- In order to show that there was discrimination it is necessary to show that there was less favourable treatment on the ground claimed. In this instance his client did not dispute that the complainants are covered by the ground, i.e. Traveller ground, but did dispute the reason for the refusal to admit the complainants.
- The event in question is very tightly policed and it was stated in ads and on the tickets that security is a priority for the organisers and there is zero tolerance for any breach of the four rules elaborated earlier. Age was a vital feature of the refusals in this matter and it was clear from the evidence presented by the complainants that they were keenly aware of the age requrements and that if the under age boys were refused, they might all be refused.
- While it is to be regretted that the boys night out was ruined, the rules of admission were patently clear. Age was the reason for the refusals and under the Equal Status Act there are no grounds for age discrimination for anyone aged under eighteen.
- Many others were refused admission on the night in question. It is fully accepted that Mr. McDonagh's children are not troublemakers, did not have alcohol taken on the night in question nor were they in possession of forged tickets. However, despite the fact that they were refused on the age basis, all of them received a refund which the tickets and ads show was not required on the part of the respondent.
- Three of the complainants had stated themselves that they had previously been admitted to the disco. It was clear therefore that the respondent does not operate a discriminatory policy. It is more than sheer coincidence that three of the individuals seeking to gain admission were under age. John McDonagh Jnr., one of the complainants, was 14 at the time of the alleged discrimination and it must therefore be accepted that it would have been possible to think that he was too young at the time.
- In all of the time that these events have been running only these complaints had ever arisen on the Traveller ground. The respondent had clearly stated that attendance at each event was in the region of 900-1,100. While proof of age is not a legal requirement, the production of same by the children at the time could have resolved the matter immediately. The onus was on those seeking to gain admission to prove that they were the correct age to do so.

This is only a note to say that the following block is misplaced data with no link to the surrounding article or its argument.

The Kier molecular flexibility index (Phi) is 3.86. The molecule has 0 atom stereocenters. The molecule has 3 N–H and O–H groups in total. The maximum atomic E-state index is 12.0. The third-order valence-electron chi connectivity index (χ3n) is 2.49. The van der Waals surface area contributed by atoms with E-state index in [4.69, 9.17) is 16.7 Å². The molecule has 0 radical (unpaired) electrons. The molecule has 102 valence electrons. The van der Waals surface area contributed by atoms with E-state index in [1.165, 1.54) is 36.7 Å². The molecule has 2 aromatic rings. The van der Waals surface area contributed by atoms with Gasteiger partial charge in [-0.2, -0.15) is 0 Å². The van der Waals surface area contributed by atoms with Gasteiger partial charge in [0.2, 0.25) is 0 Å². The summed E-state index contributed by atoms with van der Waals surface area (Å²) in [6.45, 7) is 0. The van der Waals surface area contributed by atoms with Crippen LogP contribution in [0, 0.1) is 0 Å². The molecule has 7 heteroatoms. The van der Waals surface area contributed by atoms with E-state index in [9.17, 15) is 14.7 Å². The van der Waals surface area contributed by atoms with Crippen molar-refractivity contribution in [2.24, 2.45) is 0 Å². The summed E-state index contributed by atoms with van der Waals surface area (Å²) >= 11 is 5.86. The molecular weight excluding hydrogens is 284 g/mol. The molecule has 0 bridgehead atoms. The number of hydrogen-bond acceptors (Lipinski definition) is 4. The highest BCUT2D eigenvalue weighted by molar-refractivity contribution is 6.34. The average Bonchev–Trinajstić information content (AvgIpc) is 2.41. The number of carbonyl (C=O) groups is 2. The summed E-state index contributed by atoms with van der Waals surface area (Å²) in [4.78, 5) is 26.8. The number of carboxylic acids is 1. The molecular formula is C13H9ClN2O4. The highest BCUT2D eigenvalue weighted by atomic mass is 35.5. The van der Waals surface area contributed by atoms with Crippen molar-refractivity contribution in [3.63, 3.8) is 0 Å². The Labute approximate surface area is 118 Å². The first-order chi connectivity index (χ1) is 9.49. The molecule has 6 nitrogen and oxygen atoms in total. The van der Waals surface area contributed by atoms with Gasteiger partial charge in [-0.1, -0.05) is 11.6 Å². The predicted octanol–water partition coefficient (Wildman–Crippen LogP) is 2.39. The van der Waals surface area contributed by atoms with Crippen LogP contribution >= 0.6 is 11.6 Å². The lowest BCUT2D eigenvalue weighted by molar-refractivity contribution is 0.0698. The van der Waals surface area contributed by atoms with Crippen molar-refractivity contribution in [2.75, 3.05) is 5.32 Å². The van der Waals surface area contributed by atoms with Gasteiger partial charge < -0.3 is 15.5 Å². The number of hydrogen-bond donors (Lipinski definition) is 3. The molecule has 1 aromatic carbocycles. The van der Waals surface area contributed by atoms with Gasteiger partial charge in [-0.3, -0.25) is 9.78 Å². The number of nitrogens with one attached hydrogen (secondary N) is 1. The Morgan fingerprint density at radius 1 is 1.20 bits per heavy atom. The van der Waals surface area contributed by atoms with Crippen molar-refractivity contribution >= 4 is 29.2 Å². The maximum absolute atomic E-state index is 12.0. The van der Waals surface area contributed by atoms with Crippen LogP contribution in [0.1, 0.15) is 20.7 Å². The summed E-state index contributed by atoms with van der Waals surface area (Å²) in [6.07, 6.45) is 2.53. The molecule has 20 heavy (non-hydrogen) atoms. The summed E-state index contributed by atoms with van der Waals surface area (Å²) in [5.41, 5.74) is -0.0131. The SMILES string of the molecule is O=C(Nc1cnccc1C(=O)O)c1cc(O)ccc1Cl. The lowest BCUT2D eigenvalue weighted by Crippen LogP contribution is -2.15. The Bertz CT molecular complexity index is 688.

- It is to be expected that the basis of the complaint against the respondent would be clear. This was not the case. The details provided by Mr. McDonagh Snr. were based on the account of his children at the time and, in the course of the Hearing, the individual accounts had been unclear and at times contradictory.
- It is not in the interest of the respondent or the security firm to foment complaints of this nature and it is a fact that others thought to be too young (primarily) or too old to attend at the disco were also excluded.
5 Matters for consideration
5.1 The matter referred for investigation turns upon whether or not the complainant was discriminated against contrary to Section 3 (1)(a) or and 3 (2)(i) of the Equal Status Act 2000 in terms of Section 5 (1) of that Act.
5.2 Section 3 (1)(a) provides that discrimination shall be taken to occur where: "On any of the grounds specified.......a person is treated less favourably than another person is, has been or would be treated".
5.3 Section 3 (2) provides that: "As between any two persons , the discriminatory grounds (and the description of those grounds for the purposes of this Act) are: ......... (i) that one is a member of the Traveller community and the other is not."
5.4 Section 5 (1) states that "a person shall not discriminate in disposing of goods to the public generally or a section of the public or in providing a service, whether the disposal or provision is for consideration or otherwise and whether the service provided can be availed of only by a section of the public ".
5.5 At the outset, I must first consider whether the existence of a prima facie case has been established by the complainants. There are three key elements which need to be established to show that a prima facie case exists. These are:
(a) Membership of a discriminatory ground (e.g. the Traveller community ground)
(b) Evidence of specific treatment of the complainants by the respondent
(c) Evidence that the treatment received by the complainants was less favourable than the treatment someone, not covered by that ground, would have received in similar circumstances.
If and when those elements are established, the burden of proof shifts, meaning that the difference in treatment is assumed to be discriminatory on the relevant ground. In such cases the claimant does not need to prove that there is a link between the difference and the membership of the ground, instead the respondent has to prove that there is not. If they succeed in establishing prima facie evidence, the burden of proof then shifts to the respondent to rebut the inference of discrimination.
6. Conclusions of the Equality Officer
6.1 I am satisfied that the complainants are members of the Traveller community in accordance with (a) at 5.5 above and this is not disputed by the respondent. The complainants have provided written and oral evidence of refusal of admission, when seeking admission to the youth disco on 19 June, 2001, by the respondent, which has been confirmed by the respondent, and this fulfils (b) at 5.5 above.
6.2 In relation to key element (c) at 5.5 above I am satisfied that the complainants have not established that they were treated less favourably than children not covered by the ground for the following reasons:-